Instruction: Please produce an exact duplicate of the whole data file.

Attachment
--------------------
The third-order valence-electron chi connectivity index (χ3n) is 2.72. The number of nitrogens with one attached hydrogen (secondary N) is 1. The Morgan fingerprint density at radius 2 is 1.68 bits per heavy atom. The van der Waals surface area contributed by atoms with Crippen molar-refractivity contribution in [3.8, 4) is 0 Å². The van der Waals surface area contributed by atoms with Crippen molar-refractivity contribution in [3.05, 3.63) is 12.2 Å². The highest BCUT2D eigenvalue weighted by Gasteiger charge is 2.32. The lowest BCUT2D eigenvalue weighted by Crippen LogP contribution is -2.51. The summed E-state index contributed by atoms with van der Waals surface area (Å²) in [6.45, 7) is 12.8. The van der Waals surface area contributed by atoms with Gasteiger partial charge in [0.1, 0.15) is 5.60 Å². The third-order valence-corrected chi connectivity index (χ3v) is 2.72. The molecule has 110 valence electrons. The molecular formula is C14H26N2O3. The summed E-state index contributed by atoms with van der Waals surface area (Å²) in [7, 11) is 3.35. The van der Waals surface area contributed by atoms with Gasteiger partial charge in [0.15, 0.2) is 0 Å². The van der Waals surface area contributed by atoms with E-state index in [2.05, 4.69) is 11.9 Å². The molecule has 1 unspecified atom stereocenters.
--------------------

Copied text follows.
The third-order valence-electron chi connectivity index (χ3n) is 2.72. The number of nitrogens with one attached hydrogen (secondary N) is 1. The Morgan fingerprint density at radius 2 is 1.68 bits per heavy atom. The van der Waals surface area contributed by atoms with Crippen molar-refractivity contribution in [3.8, 4) is 0 Å². The van der Waals surface area contributed by atoms with Crippen molar-refractivity contribution in [3.05, 3.63) is 12.2 Å². The highest BCUT2D eigenvalue weighted by Gasteiger charge is 2.32. The lowest BCUT2D eigenvalue weighted by Crippen LogP contribution is -2.51. The summed E-state index contributed by atoms with van der Waals surface area (Å²) in [6.45, 7) is 12.8. The van der Waals surface area contributed by atoms with Gasteiger partial charge in [0.1, 0.15) is 5.60 Å². The third-order valence-corrected chi connectivity index (χ3v) is 2.72. The molecule has 110 valence electrons. The molecular formula is C14H26N2O3. The summed E-state index contributed by atoms with van der Waals surface area (Å²) in [7, 11) is 3.35. The van der Waals surface area contributed by atoms with Gasteiger partial charge in [0.15, 0.2) is 0 Å². The van der Waals surface area contributed by atoms with E-state index in [2.05, 4.69) is 11.9 Å². The molecule has 1 unspecified atom stereocenters.